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Mince Pie for Starters

  • Author
    • John Oaksey
Regular price £9.99
Regular price Sale price £9.99
John Oaksey has seen it all in racing, as a jockey, commentator and newspaper reporter. After a lifetime devoted to the sport he recalls the splendid characters, horses and races that have made horseracing the great passion of his life, a passion that he is so brilliantly able to convey to others. One of the most respected and loved people in the sport, partly due to his work with the Injured Jockeys' Fund, John Oaksey has a fund of fascinating and hilarious stories to tell. This book is not just a wonderful self-portrait, it is also a definitive account of racing since the war.
  • Published: Sep 06 2004
  • Pages: 288
  • 197 x 128mm
  • ISBN: 9780755310678
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Press Reviews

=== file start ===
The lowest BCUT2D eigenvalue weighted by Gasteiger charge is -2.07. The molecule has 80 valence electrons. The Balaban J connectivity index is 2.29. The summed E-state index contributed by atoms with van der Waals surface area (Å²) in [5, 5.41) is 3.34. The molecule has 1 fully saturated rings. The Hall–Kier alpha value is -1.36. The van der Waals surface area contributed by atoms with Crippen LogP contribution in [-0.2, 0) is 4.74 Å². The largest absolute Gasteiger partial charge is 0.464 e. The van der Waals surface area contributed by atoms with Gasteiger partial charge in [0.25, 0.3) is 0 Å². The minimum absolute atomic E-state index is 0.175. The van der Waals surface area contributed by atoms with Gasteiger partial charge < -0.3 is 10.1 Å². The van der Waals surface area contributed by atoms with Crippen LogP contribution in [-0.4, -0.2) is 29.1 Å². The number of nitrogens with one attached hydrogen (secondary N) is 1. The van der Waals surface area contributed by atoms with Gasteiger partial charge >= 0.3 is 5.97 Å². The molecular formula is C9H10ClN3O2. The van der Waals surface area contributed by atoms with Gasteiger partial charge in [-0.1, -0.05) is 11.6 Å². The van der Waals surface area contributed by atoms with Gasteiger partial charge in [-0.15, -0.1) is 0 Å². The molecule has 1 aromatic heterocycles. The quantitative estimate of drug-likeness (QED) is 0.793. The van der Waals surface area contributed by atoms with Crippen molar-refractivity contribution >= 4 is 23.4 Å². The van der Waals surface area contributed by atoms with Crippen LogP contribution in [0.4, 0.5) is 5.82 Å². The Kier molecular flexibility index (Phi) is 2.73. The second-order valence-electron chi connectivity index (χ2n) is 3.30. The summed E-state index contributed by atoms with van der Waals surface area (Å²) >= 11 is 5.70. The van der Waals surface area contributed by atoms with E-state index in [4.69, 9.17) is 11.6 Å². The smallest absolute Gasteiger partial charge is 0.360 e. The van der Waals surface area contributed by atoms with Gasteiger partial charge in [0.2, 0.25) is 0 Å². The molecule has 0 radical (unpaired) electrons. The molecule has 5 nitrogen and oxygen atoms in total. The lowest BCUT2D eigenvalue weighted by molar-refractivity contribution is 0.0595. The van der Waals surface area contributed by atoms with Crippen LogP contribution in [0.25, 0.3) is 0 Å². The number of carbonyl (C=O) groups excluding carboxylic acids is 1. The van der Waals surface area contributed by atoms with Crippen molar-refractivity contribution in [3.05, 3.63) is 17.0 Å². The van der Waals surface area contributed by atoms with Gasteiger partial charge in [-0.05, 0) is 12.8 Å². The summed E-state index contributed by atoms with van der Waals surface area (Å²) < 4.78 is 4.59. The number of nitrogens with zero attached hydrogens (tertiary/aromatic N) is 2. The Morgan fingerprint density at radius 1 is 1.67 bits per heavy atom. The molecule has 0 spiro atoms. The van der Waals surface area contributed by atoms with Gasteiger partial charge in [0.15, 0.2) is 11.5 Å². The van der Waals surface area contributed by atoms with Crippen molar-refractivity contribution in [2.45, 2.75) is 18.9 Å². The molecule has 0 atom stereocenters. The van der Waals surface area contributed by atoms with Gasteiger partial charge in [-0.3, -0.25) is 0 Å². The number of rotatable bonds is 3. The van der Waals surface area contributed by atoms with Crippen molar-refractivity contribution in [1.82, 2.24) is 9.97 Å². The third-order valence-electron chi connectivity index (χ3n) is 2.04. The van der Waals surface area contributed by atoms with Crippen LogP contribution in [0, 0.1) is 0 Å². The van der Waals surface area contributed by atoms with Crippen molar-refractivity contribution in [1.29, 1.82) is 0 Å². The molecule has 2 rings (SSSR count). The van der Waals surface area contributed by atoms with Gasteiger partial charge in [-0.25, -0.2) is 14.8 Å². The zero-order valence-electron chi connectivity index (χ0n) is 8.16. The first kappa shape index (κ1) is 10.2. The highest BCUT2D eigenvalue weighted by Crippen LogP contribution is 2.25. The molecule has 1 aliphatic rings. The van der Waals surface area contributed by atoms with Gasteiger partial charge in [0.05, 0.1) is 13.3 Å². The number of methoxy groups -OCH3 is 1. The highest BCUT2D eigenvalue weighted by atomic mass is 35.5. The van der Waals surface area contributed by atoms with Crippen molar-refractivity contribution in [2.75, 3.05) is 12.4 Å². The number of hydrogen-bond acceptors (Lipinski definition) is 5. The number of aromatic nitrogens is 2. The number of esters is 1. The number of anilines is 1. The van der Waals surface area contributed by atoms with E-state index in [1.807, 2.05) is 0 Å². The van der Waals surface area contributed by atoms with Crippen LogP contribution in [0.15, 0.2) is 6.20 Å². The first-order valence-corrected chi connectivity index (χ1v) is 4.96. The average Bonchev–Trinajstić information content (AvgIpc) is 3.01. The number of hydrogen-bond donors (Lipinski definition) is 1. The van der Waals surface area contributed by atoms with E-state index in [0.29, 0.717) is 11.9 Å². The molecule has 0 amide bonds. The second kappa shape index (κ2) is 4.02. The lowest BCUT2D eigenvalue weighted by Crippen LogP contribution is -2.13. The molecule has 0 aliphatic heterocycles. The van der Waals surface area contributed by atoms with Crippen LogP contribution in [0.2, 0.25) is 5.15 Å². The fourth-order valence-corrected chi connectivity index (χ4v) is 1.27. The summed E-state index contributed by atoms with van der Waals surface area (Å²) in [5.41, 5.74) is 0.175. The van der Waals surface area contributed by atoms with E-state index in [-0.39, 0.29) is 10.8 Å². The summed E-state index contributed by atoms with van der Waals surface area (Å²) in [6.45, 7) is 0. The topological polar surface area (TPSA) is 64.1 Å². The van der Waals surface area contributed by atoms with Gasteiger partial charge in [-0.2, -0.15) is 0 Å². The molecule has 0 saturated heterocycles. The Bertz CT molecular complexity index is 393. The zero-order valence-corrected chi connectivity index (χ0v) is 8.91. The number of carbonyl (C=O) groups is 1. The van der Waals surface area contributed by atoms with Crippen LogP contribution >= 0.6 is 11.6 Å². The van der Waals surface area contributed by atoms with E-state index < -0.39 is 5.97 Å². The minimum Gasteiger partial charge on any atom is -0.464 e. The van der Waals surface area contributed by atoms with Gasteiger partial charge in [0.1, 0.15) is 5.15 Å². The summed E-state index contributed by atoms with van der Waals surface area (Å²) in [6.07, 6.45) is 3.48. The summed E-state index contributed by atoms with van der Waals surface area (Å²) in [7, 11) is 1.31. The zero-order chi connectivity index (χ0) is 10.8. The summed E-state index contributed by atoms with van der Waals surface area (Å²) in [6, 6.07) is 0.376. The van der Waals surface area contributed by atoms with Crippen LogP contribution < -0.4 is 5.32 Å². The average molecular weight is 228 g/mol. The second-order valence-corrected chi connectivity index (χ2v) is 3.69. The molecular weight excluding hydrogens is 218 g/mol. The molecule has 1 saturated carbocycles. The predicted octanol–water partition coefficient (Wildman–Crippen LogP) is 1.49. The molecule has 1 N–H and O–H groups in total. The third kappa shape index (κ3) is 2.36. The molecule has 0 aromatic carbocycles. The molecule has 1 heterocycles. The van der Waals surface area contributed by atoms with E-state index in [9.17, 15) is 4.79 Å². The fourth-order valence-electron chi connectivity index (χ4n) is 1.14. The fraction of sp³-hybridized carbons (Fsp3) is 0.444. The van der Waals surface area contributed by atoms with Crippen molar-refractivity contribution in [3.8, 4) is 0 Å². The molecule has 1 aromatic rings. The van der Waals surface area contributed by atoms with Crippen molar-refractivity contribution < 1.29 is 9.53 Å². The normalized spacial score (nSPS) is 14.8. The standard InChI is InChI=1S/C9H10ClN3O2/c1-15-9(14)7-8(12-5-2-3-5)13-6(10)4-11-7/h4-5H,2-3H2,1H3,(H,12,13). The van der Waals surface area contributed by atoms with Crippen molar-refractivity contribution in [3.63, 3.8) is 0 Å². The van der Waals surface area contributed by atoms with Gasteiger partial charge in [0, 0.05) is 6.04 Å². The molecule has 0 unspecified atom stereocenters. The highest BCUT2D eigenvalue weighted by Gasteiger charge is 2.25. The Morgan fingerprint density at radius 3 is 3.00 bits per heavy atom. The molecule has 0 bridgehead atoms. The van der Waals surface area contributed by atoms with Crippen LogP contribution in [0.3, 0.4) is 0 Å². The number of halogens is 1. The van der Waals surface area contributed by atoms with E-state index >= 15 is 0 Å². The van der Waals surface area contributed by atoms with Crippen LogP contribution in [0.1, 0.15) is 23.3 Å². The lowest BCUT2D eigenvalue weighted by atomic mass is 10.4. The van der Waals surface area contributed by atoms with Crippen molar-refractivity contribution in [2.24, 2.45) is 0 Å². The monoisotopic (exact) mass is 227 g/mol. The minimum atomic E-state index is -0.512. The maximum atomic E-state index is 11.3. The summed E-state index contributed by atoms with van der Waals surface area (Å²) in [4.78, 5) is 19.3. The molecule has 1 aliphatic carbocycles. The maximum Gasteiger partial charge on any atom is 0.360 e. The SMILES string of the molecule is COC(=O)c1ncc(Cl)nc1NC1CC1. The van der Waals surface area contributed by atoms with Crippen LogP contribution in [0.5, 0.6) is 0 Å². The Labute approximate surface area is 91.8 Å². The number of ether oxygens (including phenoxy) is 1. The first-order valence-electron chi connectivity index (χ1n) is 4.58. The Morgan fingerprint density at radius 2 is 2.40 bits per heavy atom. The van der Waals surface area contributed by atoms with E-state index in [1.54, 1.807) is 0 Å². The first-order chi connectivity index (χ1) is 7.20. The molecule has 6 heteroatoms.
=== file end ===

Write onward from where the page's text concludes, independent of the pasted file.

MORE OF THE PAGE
• J.A.McGrath, Daily Telegraph
    Fantastic news for anyone who has even a passing interest in horses and horseracing ... [a] very enjoyable book
  • Chris Goulding, Sunday Express
    Hilarious anecdotes ... Oaksey is a gripping storyteller. Not only is this one of the best racing books that has ever been written but it also reveals an honest and generous character
  • Stoker Hartington, Spectator
    John Oaksey is the archetypal English gentleman. He is a sweetheart, a star, the bravest of the brave, funny and kind...I loved this charming book: old fashioned the standards may be, modest to an almost ridiculous degree the style, but shining through it all is a man in love with life, with sport, tradition and competition. How lucky the sport of racing has been to have him as its leading writer and advocate for so many years
  • Country Life
    [a] delightful and often hilarious autobiography...splendid memoir
  • Chris McGrath, The Times
    The imperative read for racing fans this Christmas
  • Ian Wooldridge, Daily Mail
    One of the most remarkable feats of sportswriting I have witnessed was by a mud-splattered jockey who had just been narrowly beaten in the 1963 Grand National. Within minutes he was crouched in a noisy, sweltering, overcrowded Press room penning 1,200 words on the emotions of losing in the last few yards to a 66-1 outsider, Ayala, to catch the first edition of a Sunday newspaper. If I have ever seen ultimate professionalism that was it